An endurance workout or aerobic exercise is any activity that gets your blood pumping and involves the working of large muscle groups. It’s also called cardiovascular activity. Examples of aerobic exercise are:
- brisk walking
- heavy cleaning or gardening
- playing soccer
Experts usually recommend getting at least 150 minutes of a moderate endurance workout, or 75 minutes of vigorous activity every week for women in their 30s. Running or cycling are examples of vigorous activities while brisk walking or swimming are examples of moderate activities.
But why is this endurance workout recommended for women in their 30s? Read on to know about the benefits you can get by incorporating aerobic exercise into your routine.
8 Benefits of Endurance Workouts for Women in 30s
From weight loss to better heart health, and so much more, here are 8 endurance workout benefits every woman should know about.
1. Improved Sleep
If you’re having issues sleeping at night, try performing an endurance workout during your waking hours.
A study on individuals with chronic sleep issues revealed that a regular exercise program combined with sleep hygiene is a very effective treatment for insomnia.
Participants engaged in aerobic activity for 16 weeks and then completed questionnaires regarding their sleep and general mood. The activity group then reported better sleep quality and duration, as well as improvements in their daytime wakefulness and vitality.
Exercising or working out very close to bedtime may make it much more difficult to sleep, however. So always try to finish your workout at least two hours before bedtime.
2. Makes Your Joints Stronger
As most endurance workouts are low-impact, you can build muscle strength and endurance with less stress on your joints which means while any weight-bearing workout can actually help strengthen your joints, you can reap those results while minimising your risk of injury if you opt for any bodybuilding training.
Various moves—like squats and lunges—actually strengthen your joints while mimicking functional movement patterns. So, you'll be helping to keep your hips, knees, wrists, ankles, elbows, and shoulders healthy while also training your body to make your daily activities easier as well.
3. Best Forms of Low-Impact Exercise
The key to an endurance workout is to focus your workouts on compound movements involving more than one joint and muscle group and not to rest for too long in between exercises.
Combine 4-5 compound movements and do them with very little rest and you'll get your heart rate going and get all the benefits.
4. Weight Loss And Weight Management
Can you lose weight by doing endurance exercises? An endurance workout helps your body burn off more of the fuel you consume from food daily rather than storing it as excess energy in the form of fat cells. This kind of energy optimization is important if you are thinking about how to lose weight and manage fat loss.
5. Enhanced Cardiovascular Health
Recent studies show that endurance workouts can be very effective in boosting heart health. In fact, after looking at data of over 4,000 people as part of a year-long survey, researchers determined that endurance workout was better at decreasing a person's risk of heart disease as every kind of physical activity is necessary for overall health.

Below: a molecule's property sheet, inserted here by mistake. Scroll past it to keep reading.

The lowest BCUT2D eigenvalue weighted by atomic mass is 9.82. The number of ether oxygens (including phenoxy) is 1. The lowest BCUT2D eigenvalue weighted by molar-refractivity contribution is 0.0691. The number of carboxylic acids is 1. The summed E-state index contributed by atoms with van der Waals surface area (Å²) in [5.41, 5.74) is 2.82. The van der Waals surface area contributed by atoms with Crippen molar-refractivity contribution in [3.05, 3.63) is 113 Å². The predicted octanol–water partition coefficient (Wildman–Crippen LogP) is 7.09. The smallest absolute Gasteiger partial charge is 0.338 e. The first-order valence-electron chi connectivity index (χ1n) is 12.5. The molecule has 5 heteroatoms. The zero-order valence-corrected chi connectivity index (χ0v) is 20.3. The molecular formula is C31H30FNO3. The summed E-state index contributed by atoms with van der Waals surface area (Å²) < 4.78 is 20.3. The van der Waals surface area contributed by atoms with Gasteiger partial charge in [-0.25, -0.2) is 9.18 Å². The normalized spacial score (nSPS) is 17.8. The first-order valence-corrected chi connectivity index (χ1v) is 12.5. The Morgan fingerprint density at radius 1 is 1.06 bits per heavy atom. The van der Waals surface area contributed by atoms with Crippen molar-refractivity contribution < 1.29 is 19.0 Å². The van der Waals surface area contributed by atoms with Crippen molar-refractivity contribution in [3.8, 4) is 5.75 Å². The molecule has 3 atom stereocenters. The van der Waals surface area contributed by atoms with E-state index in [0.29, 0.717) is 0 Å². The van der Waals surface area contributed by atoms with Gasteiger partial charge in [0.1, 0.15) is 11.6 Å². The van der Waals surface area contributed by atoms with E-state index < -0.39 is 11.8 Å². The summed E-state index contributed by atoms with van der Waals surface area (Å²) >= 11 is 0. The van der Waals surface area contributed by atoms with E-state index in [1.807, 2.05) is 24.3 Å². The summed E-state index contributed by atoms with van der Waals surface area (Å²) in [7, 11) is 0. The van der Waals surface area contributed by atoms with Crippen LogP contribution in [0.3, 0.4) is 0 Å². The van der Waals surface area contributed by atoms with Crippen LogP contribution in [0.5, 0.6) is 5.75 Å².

6. Protects Bone Health
Among its many other benefits, an endurance workout can also help you get strong, healthy bones, which becomes more important as you get older. Strength training is helpful for bone density, so it can help reduce your risk of osteoporosis. Osteoporosis, which is common as women get older, occurs when bones become porous and weak, and very much prone to breaking.
7. Boost Mood and Mental Health
It's also about the feeling you get when you strength-trains yourself and pick up weights. You feel powerful and energetic for the whole day.
Science also suggests that endurance training can boost your mood, stress management and mental health, according to a meta-analysis of 33 clinical trials. It found that participants who performed resistance training showed a significant reduction in the signs of depression.
8. Live Longer
Do it correctly in a proper way and you can strength train for your entire life—all while building and maintaining the strength you require to enjoy your days and favourite activities in your 30s.
It is easier to stay mobile and independent as well, as it's increasingly associated with longevity. In fact, a review suggests that strength training may be even more effective at minimising the risk of all sorts of common, age-related chronic issues than cardio.
Most women in their 30s should aim for around 30 minutes of moderate cardiovascular activity at least five days every week which comes up to be around 150 minutes or 2 1/2 hours per week.
If you’re new to an activity, start for a short time and slow. You can always build as your fitness level enhances. Just remember: Any movement is always better than no movement.
If you have issues with the time, consider breaking up your exercise throughout the whole day into several 10-minute chunks. Even short sessions of aerobic exercise are enough to get the benefits.